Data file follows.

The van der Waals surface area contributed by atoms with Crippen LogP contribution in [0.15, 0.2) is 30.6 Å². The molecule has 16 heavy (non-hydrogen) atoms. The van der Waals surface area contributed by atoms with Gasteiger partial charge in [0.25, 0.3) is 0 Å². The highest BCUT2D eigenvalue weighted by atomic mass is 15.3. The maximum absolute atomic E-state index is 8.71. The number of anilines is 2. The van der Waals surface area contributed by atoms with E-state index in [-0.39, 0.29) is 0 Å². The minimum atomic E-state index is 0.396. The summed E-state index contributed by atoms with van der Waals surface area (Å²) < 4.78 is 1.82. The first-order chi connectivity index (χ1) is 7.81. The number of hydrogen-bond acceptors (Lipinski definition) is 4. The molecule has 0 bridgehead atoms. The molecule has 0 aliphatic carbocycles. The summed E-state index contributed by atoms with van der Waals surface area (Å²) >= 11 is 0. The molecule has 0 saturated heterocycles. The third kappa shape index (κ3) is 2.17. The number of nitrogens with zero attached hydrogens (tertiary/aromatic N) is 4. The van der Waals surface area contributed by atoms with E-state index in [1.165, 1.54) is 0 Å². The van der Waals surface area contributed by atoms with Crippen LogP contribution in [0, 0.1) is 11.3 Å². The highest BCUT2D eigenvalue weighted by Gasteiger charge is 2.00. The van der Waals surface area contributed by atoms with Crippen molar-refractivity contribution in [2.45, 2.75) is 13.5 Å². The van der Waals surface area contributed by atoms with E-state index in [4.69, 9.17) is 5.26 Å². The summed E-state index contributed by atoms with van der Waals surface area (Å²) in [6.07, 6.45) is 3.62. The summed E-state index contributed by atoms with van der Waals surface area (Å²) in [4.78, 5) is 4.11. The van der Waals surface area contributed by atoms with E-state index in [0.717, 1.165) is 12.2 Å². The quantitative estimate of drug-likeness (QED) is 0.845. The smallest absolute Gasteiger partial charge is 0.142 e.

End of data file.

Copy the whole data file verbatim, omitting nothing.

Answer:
The van der Waals surface area contributed by atoms with Crippen LogP contribution in [0.15, 0.2) is 30.6 Å². The molecule has 16 heavy (non-hydrogen) atoms. The van der Waals surface area contributed by atoms with Gasteiger partial charge in [0.25, 0.3) is 0 Å². The highest BCUT2D eigenvalue weighted by atomic mass is 15.3. The maximum absolute atomic E-state index is 8.71. The number of anilines is 2. The van der Waals surface area contributed by atoms with E-state index in [-0.39, 0.29) is 0 Å². The minimum atomic E-state index is 0.396. The summed E-state index contributed by atoms with van der Waals surface area (Å²) < 4.78 is 1.82. The first-order chi connectivity index (χ1) is 7.81. The number of hydrogen-bond acceptors (Lipinski definition) is 4. The molecule has 0 bridgehead atoms. The molecule has 0 aliphatic carbocycles. The summed E-state index contributed by atoms with van der Waals surface area (Å²) >= 11 is 0. The molecule has 0 saturated heterocycles. The third kappa shape index (κ3) is 2.17. The number of nitrogens with zero attached hydrogens (tertiary/aromatic N) is 4. The van der Waals surface area contributed by atoms with E-state index in [1.165, 1.54) is 0 Å². The van der Waals surface area contributed by atoms with Crippen LogP contribution in [0, 0.1) is 11.3 Å². The highest BCUT2D eigenvalue weighted by Gasteiger charge is 2.00. The van der Waals surface area contributed by atoms with Crippen molar-refractivity contribution in [2.45, 2.75) is 13.5 Å². The van der Waals surface area contributed by atoms with E-state index in [4.69, 9.17) is 5.26 Å². The summed E-state index contributed by atoms with van der Waals surface area (Å²) in [6.07, 6.45) is 3.62. The summed E-state index contributed by atoms with van der Waals surface area (Å²) in [4.78, 5) is 4.11. The van der Waals surface area contributed by atoms with E-state index in [0.717, 1.165) is 12.2 Å². The quantitative estimate of drug-likeness (QED) is 0.845. The smallest absolute Gasteiger partial charge is 0.142 e.